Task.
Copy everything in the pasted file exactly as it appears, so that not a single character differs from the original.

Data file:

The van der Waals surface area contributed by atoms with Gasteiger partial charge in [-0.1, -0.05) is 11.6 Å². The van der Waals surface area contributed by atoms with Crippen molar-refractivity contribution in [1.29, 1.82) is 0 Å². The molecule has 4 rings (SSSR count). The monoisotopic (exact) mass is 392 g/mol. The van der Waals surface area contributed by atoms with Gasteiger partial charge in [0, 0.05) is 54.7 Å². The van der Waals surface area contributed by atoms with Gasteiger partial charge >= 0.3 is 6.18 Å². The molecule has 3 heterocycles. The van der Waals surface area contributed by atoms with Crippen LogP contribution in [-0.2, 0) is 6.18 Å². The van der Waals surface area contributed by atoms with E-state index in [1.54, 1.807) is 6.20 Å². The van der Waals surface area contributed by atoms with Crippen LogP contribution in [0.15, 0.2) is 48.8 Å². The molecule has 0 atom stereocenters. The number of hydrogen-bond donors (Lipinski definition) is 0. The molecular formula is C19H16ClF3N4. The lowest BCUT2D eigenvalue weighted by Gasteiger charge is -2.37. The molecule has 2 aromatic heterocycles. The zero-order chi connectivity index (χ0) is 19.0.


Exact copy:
The van der Waals surface area contributed by atoms with Gasteiger partial charge in [-0.1, -0.05) is 11.6 Å². The van der Waals surface area contributed by atoms with Crippen molar-refractivity contribution in [1.29, 1.82) is 0 Å². The molecule has 4 rings (SSSR count). The monoisotopic (exact) mass is 392 g/mol. The van der Waals surface area contributed by atoms with Gasteiger partial charge in [0, 0.05) is 54.7 Å². The van der Waals surface area contributed by atoms with Gasteiger partial charge >= 0.3 is 6.18 Å². The molecule has 3 heterocycles. The van der Waals surface area contributed by atoms with Crippen LogP contribution in [-0.2, 0) is 6.18 Å². The van der Waals surface area contributed by atoms with E-state index in [1.54, 1.807) is 6.20 Å². The van der Waals surface area contributed by atoms with Crippen LogP contribution in [0.15, 0.2) is 48.8 Å². The molecule has 0 atom stereocenters. The number of hydrogen-bond donors (Lipinski definition) is 0. The molecular formula is C19H16ClF3N4. The lowest BCUT2D eigenvalue weighted by Gasteiger charge is -2.37. The molecule has 2 aromatic heterocycles. The zero-order chi connectivity index (χ0) is 19.0.